“The Rhetoric of Representing Justice: What Ida B. Wells-Barnett’s 19th Century Journalism Teaches Contemporary Media Activists About Ending Racial Violence.” Dionne Bennett, CUNY New York City College of Technology.
Room 655 Group T
“Foretelling the Everyday: Early Modern English Almanacs Prepare a Public for News.” Woodruff, R. J., University of Maryland-College Park.
“Radio cars, telephones, and batteries: how technology impacted relationships within and beyond newsrooms, c. 1920-60.” William T. Mari, University of Washington-Seattle Campus.
“Unlikely Colleagues: The Role of Blogs in Journalism History,” Mary Spillman, Ball State University.
A History of Kazakh Television (COMPETITIVE WHETHER THE KAZAKH MEDIA?). Aigerim Alzhanova, Al-Farabi Kazakh
Room 656 Group U
“But What if Politics is Good for Business?: Economics and Politics in the Immediate Post-Bellum Press (1868-1884).” Elliot King, Loyola University Maryland.
“Huey Long’s Race for the Senate.” Kay O’Donnell, North Central College.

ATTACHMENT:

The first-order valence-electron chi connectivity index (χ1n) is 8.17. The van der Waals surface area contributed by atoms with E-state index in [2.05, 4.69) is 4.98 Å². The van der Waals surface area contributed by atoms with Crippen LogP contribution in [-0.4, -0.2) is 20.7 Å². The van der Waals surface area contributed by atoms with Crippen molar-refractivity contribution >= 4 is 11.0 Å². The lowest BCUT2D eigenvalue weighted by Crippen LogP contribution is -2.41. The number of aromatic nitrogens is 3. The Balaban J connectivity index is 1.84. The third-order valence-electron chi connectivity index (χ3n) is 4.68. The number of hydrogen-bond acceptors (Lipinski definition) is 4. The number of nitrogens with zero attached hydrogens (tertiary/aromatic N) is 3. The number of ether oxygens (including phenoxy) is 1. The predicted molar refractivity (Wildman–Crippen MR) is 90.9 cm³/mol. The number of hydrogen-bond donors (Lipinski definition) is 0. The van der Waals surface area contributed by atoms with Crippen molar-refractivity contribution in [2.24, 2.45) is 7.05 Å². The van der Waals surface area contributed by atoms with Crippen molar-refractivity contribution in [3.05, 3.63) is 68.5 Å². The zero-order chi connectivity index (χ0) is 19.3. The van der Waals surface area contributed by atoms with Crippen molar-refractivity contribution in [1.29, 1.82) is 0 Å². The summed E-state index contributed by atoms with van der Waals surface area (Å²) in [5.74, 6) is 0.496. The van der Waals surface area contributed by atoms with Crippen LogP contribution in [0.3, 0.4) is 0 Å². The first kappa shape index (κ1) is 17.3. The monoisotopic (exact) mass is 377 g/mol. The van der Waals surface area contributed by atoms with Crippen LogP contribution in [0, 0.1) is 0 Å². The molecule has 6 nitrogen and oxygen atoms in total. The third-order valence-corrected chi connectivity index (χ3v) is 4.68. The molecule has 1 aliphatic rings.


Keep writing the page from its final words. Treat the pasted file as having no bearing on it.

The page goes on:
“The Mission vs. the Market and the Struggle for the Soul of News.” Ronald R. Rodgers, University of Florida.
In Numbers We Trust: Communicating Financial Information in Nineteenth Century China, Weiwei Luo, Columbia University in the City of New York.
4:15 p.m. to 5:30 p.m.
Academic Publishing Roundtable: From Pitch to Promotion
Representatives from Columbia University Press, U. Massachusetts Press, and New York University Press
February 12, 2015 § Leave a comment
Thanks to everyone who submitted an abstract or panel idea to the 2015 Joint Journalism and Communication History Conference.
Please visit mediahistorians.org to see the list of abstracts included in the 2015 program. A preliminary program for the conference will be available by the end of the day on Tuesday, February 17.
See you in March!
Carolyn M. Edy